One thing I noticed about Wolvix pretty quickly is there really is an amazing amount of software installed by default, almost everything I normally use was already there. Did they read my mind? For such a small distro it really is well stocked. The usual suspects are there like OpenOffice, Firefox, Thunderbird, The GIMP and so on but also things I would normally add later like Gpodder, Inkscape, Comix, gLabels and more. The amount of stuff on the Multimedia menu alone could have kept me happy for a few hours.

The default music manager and player is Exaile which has grown on me a lot lately but it’s still not quite Rhythmbox, that’s a personal preference. Most other media is handled by Mplayer which is not one of my favourite applications but definitely handles it’s job well. I also found Flash, Java and all the plugins I required were already installed in Firefox. This included Mplayer-plugin which is another personal favourite of mine for plaining Quicktime videos and the like.

I got my desktop setup with pretty much everything I needed but I did have a couple of problems with it. A minor one in that I couldn’t work out how to install my printer and a slightly bigger one in that I couldn’t get Skype to work even with the static archive from the Skype site. I probably could have got Skype up and running with a bit more battling and maybe some research though.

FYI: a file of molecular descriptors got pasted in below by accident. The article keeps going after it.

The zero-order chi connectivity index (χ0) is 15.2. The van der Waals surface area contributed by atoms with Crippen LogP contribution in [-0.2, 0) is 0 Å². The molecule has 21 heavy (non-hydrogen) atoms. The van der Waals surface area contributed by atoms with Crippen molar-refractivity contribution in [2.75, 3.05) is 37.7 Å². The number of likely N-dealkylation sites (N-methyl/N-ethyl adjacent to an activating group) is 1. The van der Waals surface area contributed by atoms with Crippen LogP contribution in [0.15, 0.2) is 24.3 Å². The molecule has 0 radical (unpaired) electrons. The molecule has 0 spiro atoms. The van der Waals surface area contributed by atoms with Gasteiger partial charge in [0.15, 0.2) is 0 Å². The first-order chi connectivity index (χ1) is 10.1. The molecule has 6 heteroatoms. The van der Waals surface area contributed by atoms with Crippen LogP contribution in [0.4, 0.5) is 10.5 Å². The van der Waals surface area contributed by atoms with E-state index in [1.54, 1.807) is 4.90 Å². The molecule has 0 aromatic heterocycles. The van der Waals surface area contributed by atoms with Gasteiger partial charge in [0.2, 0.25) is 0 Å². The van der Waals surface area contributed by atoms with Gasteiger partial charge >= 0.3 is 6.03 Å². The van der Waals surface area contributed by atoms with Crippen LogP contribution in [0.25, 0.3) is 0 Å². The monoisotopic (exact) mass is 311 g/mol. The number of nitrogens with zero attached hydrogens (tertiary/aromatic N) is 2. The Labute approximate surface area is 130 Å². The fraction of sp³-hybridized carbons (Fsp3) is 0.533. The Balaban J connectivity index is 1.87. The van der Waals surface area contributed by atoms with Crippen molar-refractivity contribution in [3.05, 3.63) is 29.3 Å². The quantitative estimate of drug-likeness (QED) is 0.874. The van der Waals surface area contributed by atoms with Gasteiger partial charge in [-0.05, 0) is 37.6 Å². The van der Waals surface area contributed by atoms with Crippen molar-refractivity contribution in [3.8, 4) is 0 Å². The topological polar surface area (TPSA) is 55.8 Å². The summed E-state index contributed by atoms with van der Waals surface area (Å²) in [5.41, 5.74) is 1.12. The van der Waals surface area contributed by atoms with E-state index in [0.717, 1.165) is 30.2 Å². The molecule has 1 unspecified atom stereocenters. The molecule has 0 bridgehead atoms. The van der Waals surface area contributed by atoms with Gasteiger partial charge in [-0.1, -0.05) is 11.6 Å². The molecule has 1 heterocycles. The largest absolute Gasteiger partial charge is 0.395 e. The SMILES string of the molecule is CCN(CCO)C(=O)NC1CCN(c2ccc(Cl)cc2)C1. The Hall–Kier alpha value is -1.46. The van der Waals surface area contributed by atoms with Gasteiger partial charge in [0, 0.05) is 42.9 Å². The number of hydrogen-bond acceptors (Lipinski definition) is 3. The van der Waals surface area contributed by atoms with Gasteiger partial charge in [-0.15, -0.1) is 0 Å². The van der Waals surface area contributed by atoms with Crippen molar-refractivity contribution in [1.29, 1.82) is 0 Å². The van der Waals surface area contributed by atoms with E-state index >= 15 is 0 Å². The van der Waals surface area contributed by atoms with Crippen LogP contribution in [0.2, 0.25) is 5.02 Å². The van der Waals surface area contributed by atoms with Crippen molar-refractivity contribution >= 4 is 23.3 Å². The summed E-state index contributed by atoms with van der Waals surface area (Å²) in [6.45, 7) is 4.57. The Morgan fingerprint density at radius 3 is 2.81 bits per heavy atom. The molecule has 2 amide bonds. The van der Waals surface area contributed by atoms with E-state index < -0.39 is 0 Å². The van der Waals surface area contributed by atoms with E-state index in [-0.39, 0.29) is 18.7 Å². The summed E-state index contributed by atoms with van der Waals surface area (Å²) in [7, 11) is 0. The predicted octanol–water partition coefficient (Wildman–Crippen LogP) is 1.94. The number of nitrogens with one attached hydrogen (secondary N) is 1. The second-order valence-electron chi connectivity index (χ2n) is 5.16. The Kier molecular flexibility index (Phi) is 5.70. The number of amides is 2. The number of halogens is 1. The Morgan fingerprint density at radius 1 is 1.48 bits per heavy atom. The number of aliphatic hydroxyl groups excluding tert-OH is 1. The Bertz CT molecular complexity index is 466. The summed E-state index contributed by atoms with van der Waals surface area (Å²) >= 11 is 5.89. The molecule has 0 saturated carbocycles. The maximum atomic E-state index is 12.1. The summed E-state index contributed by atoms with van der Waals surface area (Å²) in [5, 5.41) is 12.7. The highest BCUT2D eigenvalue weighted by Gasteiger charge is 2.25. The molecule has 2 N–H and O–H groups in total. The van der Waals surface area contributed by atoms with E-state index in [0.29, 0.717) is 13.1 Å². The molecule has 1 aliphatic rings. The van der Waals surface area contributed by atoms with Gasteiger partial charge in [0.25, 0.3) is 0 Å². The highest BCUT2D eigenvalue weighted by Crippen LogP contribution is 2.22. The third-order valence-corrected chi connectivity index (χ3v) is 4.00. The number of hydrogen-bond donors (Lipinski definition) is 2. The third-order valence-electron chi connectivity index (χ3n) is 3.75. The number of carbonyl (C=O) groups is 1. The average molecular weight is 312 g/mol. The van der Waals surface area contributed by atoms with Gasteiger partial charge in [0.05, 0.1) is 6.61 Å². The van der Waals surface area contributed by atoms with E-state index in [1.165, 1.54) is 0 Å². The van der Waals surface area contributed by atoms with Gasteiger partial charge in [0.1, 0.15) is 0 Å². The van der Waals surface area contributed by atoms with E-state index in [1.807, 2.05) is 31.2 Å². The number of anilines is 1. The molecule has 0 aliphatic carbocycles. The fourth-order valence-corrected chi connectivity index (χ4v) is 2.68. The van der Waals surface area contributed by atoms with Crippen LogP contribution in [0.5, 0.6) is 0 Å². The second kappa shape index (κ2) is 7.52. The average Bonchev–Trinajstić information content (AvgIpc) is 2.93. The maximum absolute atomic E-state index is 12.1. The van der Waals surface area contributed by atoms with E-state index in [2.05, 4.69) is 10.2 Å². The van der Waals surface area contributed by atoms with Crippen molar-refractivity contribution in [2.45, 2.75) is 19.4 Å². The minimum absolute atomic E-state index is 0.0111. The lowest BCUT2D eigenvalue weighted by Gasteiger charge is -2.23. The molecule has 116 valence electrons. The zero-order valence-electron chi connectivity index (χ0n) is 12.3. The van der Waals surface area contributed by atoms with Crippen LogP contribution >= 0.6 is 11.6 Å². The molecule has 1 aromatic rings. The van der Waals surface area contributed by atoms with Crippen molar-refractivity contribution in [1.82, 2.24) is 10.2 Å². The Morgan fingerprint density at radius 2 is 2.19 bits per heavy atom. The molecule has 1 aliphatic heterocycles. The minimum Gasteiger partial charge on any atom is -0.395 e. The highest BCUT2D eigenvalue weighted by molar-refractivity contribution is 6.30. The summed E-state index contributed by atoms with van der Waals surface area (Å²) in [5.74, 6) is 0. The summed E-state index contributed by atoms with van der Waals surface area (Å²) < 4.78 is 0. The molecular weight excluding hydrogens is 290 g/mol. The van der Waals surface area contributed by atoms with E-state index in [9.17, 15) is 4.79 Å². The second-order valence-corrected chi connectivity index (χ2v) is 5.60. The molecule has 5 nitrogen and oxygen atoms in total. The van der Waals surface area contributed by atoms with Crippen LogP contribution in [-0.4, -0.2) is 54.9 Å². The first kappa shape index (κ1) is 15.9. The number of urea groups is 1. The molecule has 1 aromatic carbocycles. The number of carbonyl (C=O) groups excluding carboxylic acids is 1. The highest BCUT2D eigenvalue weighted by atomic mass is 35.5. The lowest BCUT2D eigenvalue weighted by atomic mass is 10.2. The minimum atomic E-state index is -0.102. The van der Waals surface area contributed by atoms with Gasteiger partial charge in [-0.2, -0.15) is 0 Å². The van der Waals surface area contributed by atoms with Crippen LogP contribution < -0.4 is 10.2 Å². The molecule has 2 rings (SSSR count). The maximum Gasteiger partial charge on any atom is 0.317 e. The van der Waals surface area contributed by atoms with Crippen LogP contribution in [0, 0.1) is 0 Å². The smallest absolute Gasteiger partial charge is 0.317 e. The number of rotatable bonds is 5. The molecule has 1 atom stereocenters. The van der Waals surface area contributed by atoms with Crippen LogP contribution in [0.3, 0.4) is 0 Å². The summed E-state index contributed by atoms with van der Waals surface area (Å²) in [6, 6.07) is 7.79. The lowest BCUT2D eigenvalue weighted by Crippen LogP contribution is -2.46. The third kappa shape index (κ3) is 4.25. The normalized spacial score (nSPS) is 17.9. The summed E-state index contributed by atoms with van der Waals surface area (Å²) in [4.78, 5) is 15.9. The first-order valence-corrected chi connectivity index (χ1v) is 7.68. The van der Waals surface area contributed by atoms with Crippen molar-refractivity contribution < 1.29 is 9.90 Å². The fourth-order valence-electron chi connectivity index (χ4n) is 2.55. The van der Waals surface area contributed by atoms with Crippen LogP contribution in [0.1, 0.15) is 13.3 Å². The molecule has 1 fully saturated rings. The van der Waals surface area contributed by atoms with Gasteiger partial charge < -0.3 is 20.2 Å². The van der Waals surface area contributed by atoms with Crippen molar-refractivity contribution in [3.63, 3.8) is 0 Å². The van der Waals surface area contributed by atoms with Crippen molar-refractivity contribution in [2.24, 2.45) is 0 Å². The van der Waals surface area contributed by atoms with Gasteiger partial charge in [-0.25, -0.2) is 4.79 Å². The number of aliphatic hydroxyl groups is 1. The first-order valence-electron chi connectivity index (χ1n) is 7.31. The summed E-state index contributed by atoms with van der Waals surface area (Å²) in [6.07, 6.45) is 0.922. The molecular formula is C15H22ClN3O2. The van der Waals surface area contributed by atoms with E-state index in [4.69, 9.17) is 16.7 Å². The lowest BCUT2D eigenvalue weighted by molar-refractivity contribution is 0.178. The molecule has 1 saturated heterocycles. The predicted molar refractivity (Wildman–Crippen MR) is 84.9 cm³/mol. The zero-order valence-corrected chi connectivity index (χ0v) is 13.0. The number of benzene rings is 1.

Ease Of Installation & Use: 3/5
Stability: 5/5
Community & Documentation: 4/5
Features: 4/5

Overall I think almost everything you could want is here in Wolvix but there are a few rough edges I think they will iron out in time. It’s not a distro I would really recommend to Linux novices who want an easy introduction to the platform but it does have many stengths. Like all Slackware derivatives it’s stability and security are formidable, it can be challenging at times and as I’ve said before if you want to really learn about Linux it’s probably for you.

In comparison to Vector and Zenwalk I would say Wolvix was the most complete system out of the box for me. The choice of software included in a small disk image is really amazing. Maybe it just suited my tastes but I found it a really good cross-section of applications. Each of these 3 distros has strengths and weaknesses and while that might seem like a cop out I don’t think you can put any one above the others. I think all of them could do better and if you could only take the strengths of all 3 you would have one killer lightweight distro. I’m very demanding though and always think everything can be improved… except maybe Chuck Norris but that goes without saying.